I've been an IMDb lurker for several years and this film was so poor that I felt motivated to write my first-ever review. It's bad on so many levels, I'm not even quite sure where to begin... Storyline: This film probably represents the biggest rick-roll I've ever seen. Naturally, when people see a film about a great flood, titled Noah, the automatic assumption is that it's a re-telling of the biblical story. This film cynically exploits that expectation and then drops a hammer on the bewildered audience. I believe most people who watch this film will recognise that something is deeply "wrong" in it's portrayal, but they're less likely to realise that the fundamental reason is because the director has flooded (pun intended) his movie with imagery and references based not in Christian theology, but Gnostic mysticism. I'm not Christian, so I wasn't offended by this perspective on a theological level, but that didn't lessen my disappointment on a cinematic level at all. Special effects: Wow. Just... Wow. The effects in this film wouldn't look out of place in Jason and the Argonauts, or The Golden Voyage of Sinbad. If you're not familiar with either of these (much better) movies, it's possibly because you weren't born when they were produced, way back in the 60's and 70's. In any case, it saddens me to know that in 2014, effects of this standard are deemed acceptable for general release. But as soon as I finish this review, I'll be dusting off my Magnavox for a quick game of Wipeout just to complete the sensation of time-travel. Acting: This film sports a strong cast with some of my favourite actors and most of them discharge their duties as well as might be expected given the script they're stuck with. I did feel there was some overacting with some of the more emotionally loaded scenes, but overall, I'm more disappointed with the cast for accepting their roles than how they actually played them. Conclusion: Dear reader, I implore you. Go for a walk. Read a book. Call that friend you haven't caught up with for ages. Do anything but watch this film. I didn't pay to watch this mockery, but I still feel cheated. My OH slept through most of it and I feel jealous. If you avoid it altogether after reading this and other reviews, then I can at least feel like I've done my good deed for the day.
Having watched the trailers, I was so looking forward to this film, and even took my friends. As the Bible account of Noah can fit into a page of A4, obviously the film makers had to add a lot of plot to fill it out to a feature length film. Indeed there is a lot of scope to do this: Noah's wife and his three daughters-in-law are hardly mentioned in the Bible, not even being named, so the film-makers had to develop their characters, and could create interesting sub-plots around the various relationships. In the film Noah has a series of dreams about the flood; now this is not mentioned in the Bible, but it is certainly one of the methods God uses to communicate with men, so it is an addition rather than a distortion, and adds a bit of excitement and gives them a chance to show off their skills with CGI. But to call the film "Noah" surely requires that they leave the basic story-line intact. But they didn't. The angels who came to earth because they fancied the women were turned into bizarre stone men (very uncomfortable for the women, but they didn't go into that); as a consequence the Bible description of what happened to their offspring had to be abandoned. Instead of taking three daughters-in-law onto the ark, they took one girl-friend, who Noah thought was infertile. One of Noah's enemies managed to sneak onto the ark without Noah's knowledge. Perhaps the worst thing, in my opinion, was that God was left on the side-lines, and couldn't even make the decision himself to preserve humans or not, so left that decision to Noah. So whether or not we agree with the personality they decided to give Noah is a matter of individual taste. Drugging the animals so they didn't interfere with the film may have been a cop-out, but we could have gone along with that. But playing fast-and-loose with the story just seems unnecessary. Who is the film aimed at? All in all, very disappointing. Bring back Cecil B. DeMille!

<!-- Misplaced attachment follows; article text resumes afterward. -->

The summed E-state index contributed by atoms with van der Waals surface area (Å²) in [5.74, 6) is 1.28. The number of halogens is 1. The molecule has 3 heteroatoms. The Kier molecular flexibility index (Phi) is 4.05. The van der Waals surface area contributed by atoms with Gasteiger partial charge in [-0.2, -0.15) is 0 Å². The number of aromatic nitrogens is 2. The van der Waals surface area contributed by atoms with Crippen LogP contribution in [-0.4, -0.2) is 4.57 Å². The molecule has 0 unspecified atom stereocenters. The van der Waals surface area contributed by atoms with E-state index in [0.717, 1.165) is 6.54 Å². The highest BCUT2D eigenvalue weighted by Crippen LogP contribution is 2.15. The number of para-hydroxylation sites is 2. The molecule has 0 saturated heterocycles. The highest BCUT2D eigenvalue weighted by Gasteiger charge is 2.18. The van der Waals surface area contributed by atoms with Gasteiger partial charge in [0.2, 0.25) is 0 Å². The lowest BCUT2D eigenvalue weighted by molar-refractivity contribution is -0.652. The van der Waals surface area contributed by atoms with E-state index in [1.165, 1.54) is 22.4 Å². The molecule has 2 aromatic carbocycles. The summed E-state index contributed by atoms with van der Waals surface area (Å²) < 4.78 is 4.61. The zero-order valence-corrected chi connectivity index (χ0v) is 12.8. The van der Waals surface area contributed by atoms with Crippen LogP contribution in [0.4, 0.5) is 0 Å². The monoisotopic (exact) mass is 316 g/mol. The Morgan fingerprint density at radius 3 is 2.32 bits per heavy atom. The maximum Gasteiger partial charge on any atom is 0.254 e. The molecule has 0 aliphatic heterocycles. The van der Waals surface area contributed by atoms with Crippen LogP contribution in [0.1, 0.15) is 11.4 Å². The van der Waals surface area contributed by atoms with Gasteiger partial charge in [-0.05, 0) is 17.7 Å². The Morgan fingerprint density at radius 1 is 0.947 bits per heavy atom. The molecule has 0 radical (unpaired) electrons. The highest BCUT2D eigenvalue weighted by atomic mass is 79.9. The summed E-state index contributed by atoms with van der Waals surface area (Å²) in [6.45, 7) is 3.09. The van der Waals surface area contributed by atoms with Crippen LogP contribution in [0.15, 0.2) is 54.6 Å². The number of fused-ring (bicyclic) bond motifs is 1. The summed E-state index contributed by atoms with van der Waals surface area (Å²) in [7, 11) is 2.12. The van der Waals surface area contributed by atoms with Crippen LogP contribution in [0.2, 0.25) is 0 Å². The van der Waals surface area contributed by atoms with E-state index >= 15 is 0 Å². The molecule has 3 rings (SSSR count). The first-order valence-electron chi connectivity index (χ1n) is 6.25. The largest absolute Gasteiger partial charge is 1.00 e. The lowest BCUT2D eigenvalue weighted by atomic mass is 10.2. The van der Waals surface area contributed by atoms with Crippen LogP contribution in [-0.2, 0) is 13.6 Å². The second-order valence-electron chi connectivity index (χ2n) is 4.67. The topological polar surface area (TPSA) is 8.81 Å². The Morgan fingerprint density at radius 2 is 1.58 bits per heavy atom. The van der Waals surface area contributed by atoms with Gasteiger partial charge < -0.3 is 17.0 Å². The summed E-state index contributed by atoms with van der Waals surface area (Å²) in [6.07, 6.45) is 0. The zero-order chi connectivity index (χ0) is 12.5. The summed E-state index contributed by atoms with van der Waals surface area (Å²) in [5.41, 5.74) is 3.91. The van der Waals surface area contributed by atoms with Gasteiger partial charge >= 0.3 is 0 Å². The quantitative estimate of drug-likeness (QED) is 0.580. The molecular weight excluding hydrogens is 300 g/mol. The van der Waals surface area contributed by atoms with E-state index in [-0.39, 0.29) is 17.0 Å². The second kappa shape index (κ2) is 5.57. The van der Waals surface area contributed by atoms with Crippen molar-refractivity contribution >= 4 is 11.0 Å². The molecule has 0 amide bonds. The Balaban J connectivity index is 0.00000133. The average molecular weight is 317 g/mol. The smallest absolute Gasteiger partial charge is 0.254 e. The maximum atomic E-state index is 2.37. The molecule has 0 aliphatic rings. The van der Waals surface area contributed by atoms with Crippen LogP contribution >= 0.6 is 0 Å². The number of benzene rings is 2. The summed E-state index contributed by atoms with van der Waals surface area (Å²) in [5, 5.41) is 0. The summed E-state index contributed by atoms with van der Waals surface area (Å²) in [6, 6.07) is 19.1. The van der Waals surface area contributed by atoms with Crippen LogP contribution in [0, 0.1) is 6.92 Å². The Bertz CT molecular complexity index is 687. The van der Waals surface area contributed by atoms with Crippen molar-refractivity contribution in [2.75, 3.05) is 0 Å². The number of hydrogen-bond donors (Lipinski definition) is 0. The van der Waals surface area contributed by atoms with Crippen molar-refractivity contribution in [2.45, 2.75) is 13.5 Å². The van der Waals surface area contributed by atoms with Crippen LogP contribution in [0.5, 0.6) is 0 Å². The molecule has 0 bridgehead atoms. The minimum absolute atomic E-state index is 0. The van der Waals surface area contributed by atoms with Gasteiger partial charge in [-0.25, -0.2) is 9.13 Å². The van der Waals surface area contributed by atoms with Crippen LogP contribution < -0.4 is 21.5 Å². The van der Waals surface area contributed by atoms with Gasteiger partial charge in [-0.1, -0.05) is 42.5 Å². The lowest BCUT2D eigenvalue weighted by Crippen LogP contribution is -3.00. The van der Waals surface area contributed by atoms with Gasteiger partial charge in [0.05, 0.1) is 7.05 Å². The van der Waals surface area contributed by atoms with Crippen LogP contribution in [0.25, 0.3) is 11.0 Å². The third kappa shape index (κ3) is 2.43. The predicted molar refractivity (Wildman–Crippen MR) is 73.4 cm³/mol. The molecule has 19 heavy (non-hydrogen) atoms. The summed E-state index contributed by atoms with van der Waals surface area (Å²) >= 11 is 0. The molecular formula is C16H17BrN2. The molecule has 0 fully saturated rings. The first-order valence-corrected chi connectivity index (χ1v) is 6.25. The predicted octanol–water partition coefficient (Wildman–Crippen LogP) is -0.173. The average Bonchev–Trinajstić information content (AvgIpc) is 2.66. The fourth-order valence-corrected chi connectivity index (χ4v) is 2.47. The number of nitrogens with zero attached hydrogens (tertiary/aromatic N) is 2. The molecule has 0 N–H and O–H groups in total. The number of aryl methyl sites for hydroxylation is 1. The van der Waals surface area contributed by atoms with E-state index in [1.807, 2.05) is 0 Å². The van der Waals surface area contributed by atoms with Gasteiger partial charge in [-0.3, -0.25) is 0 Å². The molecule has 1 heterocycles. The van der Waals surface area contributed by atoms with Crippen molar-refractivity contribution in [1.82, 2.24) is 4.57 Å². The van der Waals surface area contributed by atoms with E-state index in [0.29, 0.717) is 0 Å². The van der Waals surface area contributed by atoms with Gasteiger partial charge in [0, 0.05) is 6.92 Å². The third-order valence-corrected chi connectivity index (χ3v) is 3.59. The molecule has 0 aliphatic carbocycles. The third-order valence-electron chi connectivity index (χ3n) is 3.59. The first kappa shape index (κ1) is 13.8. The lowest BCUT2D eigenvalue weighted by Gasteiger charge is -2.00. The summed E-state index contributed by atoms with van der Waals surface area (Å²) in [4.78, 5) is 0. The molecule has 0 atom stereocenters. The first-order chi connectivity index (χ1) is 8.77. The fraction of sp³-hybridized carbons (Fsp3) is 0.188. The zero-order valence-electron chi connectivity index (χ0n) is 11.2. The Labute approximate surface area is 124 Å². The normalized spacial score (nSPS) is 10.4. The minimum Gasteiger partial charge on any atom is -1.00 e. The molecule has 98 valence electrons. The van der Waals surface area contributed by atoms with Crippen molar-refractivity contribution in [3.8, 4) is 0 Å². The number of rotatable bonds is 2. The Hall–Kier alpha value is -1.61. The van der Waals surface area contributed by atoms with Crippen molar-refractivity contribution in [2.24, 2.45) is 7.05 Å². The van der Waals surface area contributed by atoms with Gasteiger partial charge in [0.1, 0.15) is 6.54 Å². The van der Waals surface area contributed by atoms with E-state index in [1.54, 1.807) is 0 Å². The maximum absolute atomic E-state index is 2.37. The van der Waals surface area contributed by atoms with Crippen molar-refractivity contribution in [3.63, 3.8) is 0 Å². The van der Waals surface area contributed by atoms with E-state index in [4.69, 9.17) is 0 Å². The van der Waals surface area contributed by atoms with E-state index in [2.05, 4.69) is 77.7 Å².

Judging from the hate Noah has gotten on here I was expecting very little. Actually Noah was nowhere near as bad as heard, and while very flawed and by far the worst film of Darren Aronofsky(with his others ranging from very good to outstanding) it did have some impressive things. On the most part the film is brilliant visually, the barren apocalyptic landscapes and later more colourful ones were really striking and the cinematography has a sweeping yet somewhat surrealistic effect. The opening and creation sequences were beautifully done with the latter quite harrowing without being too heavy-handed, and the flood scene was intense and jaw-dropping in spectacle. Noah's dreams had a real creepiness too. Clint Mansell's music score swells thrillingly and has an epic sweep, enhancing crucial scenes and not drowning stuff out. The sound is thrilling in its authenticity too. There are some good performances, the best of which coming from Russell Crowe, who plays with real steel and a powerful charisma. Jennifer Connelly is a sympathetic and touching wife and mother figure, and has a scene in the last act that really does hit home and is not over-the-top. Some have disliked Emma Watson's performance but for me she brought genuine heart to a role that was more of a plot-device up until the last act, at that point she becomes the character you relate to the most. Anthony Hopkins does not have much to do but he is gleefully enjoyable in his role of Methusalah. Noah did personally fall very short though, and actually the little relation to the Bible no matter how people carp on about it is the least of its problems. Douglas Booth is rather bland and too pretty-boy-model-like while Logan Lerman came across as wooden and forced, Ham could easily have been the character we related to but for that to happen I think the film could have expanded much more on his character arc and situation. Ray Winstone is the most disappointing, he's done some great performances but this is not one of them, he is saddled with a very clichéd villain role that has no development to him and he overdoes it in a way that feels straight out of another film entirely. The characters generally are underdeveloped, especially the villain and Ham's subplot had potential to be expanded much more but Ila's character has a lot of heart and effort is made to humanise Noah although some of his decision making comes across as rather sudden. The special effects are a mixed bag, the flood effects are outstanding and the built-to-scale ark also looks incredible, both of which with much grandeur. But the Rock Monsters(or the Watchers) have a dated look, are written in a way that feels irrelevant to the story or in a way that doesn't gel with everything else going on and slightly like Transformers clones, and some of the animals(notably the snakes) look like computerised toys that don't blend within the scenery very well. The dialogue does often feel stilted and confused, especially in the first act, while taking an overwrought if well-intentioned turn in the last and coming across as a little heavy-handed in places. The story does have a number of bright spots and contains some powerful messaging, but does drag a fair bit and has some stuff that felt like filler, the film easily could have been half-an-hour shorter. The story is also a bit of a weird one, and one that leaves more questions than answers, in a sense that it does feel like it doesn't quite know what it wants to be, there's some sci-fi, some action-epic and some character-driven study(which takes up the last act), all three of which with uneven results. The ending is for my liking a bit too convenient as well. Aronofsky's direction is broad and is at home with the style of the film and the spectacle but he fails to make the story properly engage(which is unusual for Aronofsky). Overall, ambitious but uneven. Noah is nowhere near as bad as a lot of the negative reviews have said and the stick it gets for not being close to the Bible is on the unfair side- in all fairness though Noah was advertised in a way that was suggestive that it was an adaptation of the biblical story when really it is the bare bones- but it does have a lot of flaws and could have been better considering how much talent was on board. 5/10 Bethany Cox